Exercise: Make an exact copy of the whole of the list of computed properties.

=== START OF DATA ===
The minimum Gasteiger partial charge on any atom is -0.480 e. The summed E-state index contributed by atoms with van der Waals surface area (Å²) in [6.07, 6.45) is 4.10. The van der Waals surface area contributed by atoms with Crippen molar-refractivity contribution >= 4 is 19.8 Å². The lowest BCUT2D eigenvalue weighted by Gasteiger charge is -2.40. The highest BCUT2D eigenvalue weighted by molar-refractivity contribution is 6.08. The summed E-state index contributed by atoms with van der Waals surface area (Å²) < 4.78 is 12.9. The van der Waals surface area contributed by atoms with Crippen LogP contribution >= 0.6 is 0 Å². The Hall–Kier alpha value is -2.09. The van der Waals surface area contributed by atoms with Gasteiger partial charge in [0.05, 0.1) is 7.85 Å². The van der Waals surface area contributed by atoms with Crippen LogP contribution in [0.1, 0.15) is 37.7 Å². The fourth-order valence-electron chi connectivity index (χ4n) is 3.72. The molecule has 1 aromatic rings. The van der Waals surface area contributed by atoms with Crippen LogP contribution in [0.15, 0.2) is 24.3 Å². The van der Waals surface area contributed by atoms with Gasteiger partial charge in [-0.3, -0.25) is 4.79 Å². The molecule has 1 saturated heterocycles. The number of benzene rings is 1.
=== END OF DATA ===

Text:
The minimum Gasteiger partial charge on any atom is -0.480 e. The summed E-state index contributed by atoms with van der Waals surface area (Å²) in [6.07, 6.45) is 4.10. The van der Waals surface area contributed by atoms with Crippen molar-refractivity contribution >= 4 is 19.8 Å². The lowest BCUT2D eigenvalue weighted by Gasteiger charge is -2.40. The highest BCUT2D eigenvalue weighted by molar-refractivity contribution is 6.08. The summed E-state index contributed by atoms with van der Waals surface area (Å²) < 4.78 is 12.9. The van der Waals surface area contributed by atoms with Crippen LogP contribution >= 0.6 is 0 Å². The Hall–Kier alpha value is -2.09. The van der Waals surface area contributed by atoms with Gasteiger partial charge in [0.05, 0.1) is 7.85 Å². The van der Waals surface area contributed by atoms with Crippen LogP contribution in [0.1, 0.15) is 37.7 Å². The fourth-order valence-electron chi connectivity index (χ4n) is 3.72. The molecule has 1 aromatic rings. The van der Waals surface area contributed by atoms with Crippen LogP contribution in [0.15, 0.2) is 24.3 Å². The van der Waals surface area contributed by atoms with Gasteiger partial charge in [-0.3, -0.25) is 4.79 Å². The molecule has 1 saturated heterocycles. The number of benzene rings is 1.